“It isn’t what you do that makes me love you, it’s who you are. I will always fight for you…ALWAYS, even when we disagree.”

It’s sort of a mantra for both me and them. I want them to know there is nothing they can do to lose my love…NOTHING. There is also nothing they can do to EARN my love. I love them because they are my children. That’s it. It’s just that simple.

Let’s face it, there are going to be times when we will disappoint one another, but that disappointment will never make me turn away for them.

There will be times when we make each other really mad, maybe too mad to even speak. But they can’t shake my love.

The best toy for any age

There is a simple that has survived the technological age.

You can’t program it, it doesn’t get viruses, it won’t go out when the power goes out, it doesn’t even cause dissention between parents and kids.

What is it? The Ball.

I prefer the simple plastic ball that you can find in the grocery store, the toy store, the dollar store, sometimes even the convenience store for under $2.00.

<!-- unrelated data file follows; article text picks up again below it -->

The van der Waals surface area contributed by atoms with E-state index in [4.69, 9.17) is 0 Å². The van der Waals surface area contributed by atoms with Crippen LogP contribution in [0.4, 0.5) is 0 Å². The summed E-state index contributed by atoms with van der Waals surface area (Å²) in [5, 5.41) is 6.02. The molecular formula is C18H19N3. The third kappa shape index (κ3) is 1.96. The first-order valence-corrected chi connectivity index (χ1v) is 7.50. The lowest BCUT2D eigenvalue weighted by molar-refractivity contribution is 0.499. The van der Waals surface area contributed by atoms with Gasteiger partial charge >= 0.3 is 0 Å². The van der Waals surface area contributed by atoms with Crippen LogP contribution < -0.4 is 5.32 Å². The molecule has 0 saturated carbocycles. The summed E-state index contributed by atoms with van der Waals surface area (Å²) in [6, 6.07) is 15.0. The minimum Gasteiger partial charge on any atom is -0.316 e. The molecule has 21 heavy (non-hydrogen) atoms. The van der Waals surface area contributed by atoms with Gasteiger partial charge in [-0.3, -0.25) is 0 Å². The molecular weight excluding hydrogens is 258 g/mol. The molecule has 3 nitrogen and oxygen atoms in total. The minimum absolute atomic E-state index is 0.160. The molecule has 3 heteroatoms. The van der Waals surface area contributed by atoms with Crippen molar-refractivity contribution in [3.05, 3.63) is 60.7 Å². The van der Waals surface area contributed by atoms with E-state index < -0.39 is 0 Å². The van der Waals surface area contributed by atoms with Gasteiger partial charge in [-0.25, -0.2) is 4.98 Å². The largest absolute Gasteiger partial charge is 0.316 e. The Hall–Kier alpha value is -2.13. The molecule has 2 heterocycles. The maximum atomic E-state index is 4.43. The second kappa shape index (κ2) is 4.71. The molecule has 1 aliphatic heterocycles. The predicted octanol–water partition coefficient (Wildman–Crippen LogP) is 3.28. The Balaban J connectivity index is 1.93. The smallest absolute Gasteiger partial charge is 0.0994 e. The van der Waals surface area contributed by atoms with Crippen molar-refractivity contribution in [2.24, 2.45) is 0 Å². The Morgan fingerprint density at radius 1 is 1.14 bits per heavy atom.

My son is 12, and, given the option, would stay on the computer 24/7. Of course, I would NEVER let him do that.

But the last couple of weeks, our grocery store has started stocking toys for summer. Things like the Pool Noodle, squirt guns (the cheap ones, not the battery-operated turbo ones), and the time honored plastic ball.

As I walked by the giant basket of balls the past two weeks, I filed it in the back of my head. But my husband scoffed at me and said that my son wouldn’t be interested.

Today, the $1.39 ball was 20% off, making it all of $1.11. Yeah, I can fit that into the grocery budget. So, I brought home: a lime green one.